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Pharaoh Ants: An FAQ

An ant
Whether you live in a house or an apartment, at some point you may find yourself struggling with pharaoh ants. These difficult to exterminate ants are known for eating a variety of foods and building their nests in hard to reach places, like under warm appliances and in the walls. Knowing the habits and dietary needs of pharaoh ants can help you prevent this kind of infestation in your home.  

What Are Pharaoh Ants?

Pharaoh ants are small ants found all around the country, though they are especially prevalent in the southern half of the United States. These ants are known to inhabit businesses as well as residences and can be a particular problem in hospitals, where the ants have been known to spread disease. Pharaoh ants about 1/16 of an inch in length and usually have a reddish yellow body with a black abdomen.

What Do Pharaoh Ants Eat?

Unlike some other ants that are primarily attracted to sweets, pharaoh ants are attracted to a variety of things. While pharaoh ants will eat sweets, these ants are more attracted to proteins and greasy foods. The ants can be found in kitchens, dining rooms, and anywhere else where they can access savory foods like meats. Pharaoh ants also eat dead and live insects.

Because of the pharaoh ant's appetite, these pets can become a problem in restaurants because of the prevalence of greasy foods on the floor, tables, and counters.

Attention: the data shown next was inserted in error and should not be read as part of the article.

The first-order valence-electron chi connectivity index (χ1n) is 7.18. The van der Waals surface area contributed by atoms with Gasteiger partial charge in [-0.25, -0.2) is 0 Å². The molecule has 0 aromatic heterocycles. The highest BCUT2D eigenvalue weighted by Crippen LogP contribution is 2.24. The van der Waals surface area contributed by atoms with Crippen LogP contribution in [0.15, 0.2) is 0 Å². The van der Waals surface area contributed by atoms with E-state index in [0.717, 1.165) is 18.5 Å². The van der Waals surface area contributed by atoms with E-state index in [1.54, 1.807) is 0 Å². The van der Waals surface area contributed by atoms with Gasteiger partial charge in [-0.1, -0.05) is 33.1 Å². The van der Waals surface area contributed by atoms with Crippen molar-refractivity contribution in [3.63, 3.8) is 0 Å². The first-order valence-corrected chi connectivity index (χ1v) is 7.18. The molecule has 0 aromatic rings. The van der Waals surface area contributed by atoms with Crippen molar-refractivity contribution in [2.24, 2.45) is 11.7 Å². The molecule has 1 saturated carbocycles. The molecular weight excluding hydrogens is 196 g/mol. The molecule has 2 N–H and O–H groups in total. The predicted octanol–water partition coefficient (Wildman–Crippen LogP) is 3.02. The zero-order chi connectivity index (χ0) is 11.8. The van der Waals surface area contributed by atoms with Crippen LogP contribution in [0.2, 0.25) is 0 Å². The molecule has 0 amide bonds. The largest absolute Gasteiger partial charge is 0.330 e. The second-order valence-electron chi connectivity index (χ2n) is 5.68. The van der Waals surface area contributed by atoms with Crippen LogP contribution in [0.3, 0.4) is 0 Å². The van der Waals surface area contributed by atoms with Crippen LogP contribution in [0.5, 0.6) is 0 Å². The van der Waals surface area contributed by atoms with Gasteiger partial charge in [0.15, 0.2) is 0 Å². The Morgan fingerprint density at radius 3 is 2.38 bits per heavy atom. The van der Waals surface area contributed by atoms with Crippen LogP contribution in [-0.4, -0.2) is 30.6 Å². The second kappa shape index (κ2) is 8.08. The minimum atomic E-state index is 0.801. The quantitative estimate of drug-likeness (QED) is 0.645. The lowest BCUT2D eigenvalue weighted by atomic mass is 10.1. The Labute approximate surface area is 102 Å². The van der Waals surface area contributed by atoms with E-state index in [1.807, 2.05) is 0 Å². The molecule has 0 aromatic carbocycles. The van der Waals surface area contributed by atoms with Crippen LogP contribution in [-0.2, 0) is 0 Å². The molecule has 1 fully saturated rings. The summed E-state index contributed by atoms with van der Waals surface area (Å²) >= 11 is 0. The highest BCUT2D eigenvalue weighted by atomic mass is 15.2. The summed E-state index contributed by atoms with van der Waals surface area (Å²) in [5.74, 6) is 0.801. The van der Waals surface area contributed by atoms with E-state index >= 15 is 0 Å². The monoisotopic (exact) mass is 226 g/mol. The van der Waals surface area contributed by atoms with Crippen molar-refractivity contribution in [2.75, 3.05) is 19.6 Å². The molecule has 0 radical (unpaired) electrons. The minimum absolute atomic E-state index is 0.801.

What Can You Do to Prevent a Pharaoh Ant Infestation?

Ants are hard to keep away because they're small, determined, and fond of the foods that people keep on hand in their home. To prevent pharaoh ants from coming into your home, you'll need to make it hard for them to access your home while simultaneously making your home a less hospitable place for them to be.

Start by sealing up any cracks in your home that could potentially become a point of entry for an ant. Use caulk to seal up cracks in the foundation, gaps in the windows, and spaces next to vents and pipes that enter your home. Use screens to block entry into vents and other wide-open entry points. Finally, avoid leaving windows or doors open in your home.

Of course, sealing up all the cracks in your house is probably impossible. Even if you make it harder to get inside, ants can still find a way. That's why the next step of pharaoh ant prevention is to keep the house spotlessly clean and food sealed in containers. Clean up your kitchen every night after dinner, and sweep and mop your floors regularly. Keep all foods sealed in plastic, glass, or metal containers.

Throw out your trash on a nightly basis, and clean all of your dishes immediately after your meal. If you have a pet, don't leave your pet's food sitting out where ants can get to it. Because pharaoh ants are omnivores, they'll be attracted to any pet food that contains meat. This may mean that you'll have to get your pet on a set eating schedule, and you will have to clean up for your pet after he finishes his food.

These steps are especially important in winter. In climates where winters are cold (like here in Jackson, MI), pharaoh ants are unable to survive the winter in the harsh outdoors. Ants come inside during the late fall when the temperatures start to drop. To avoid an infestation, stay diligent about your housekeeping habits at this time of year. If you do see any ants in your home, contact a pest control company to set out bait traps that will kill the ants and prevent the colony from growing.

Want more information about pharaoh ants? Contact Aardvark Pest Control. We'll be happy to answer your questions!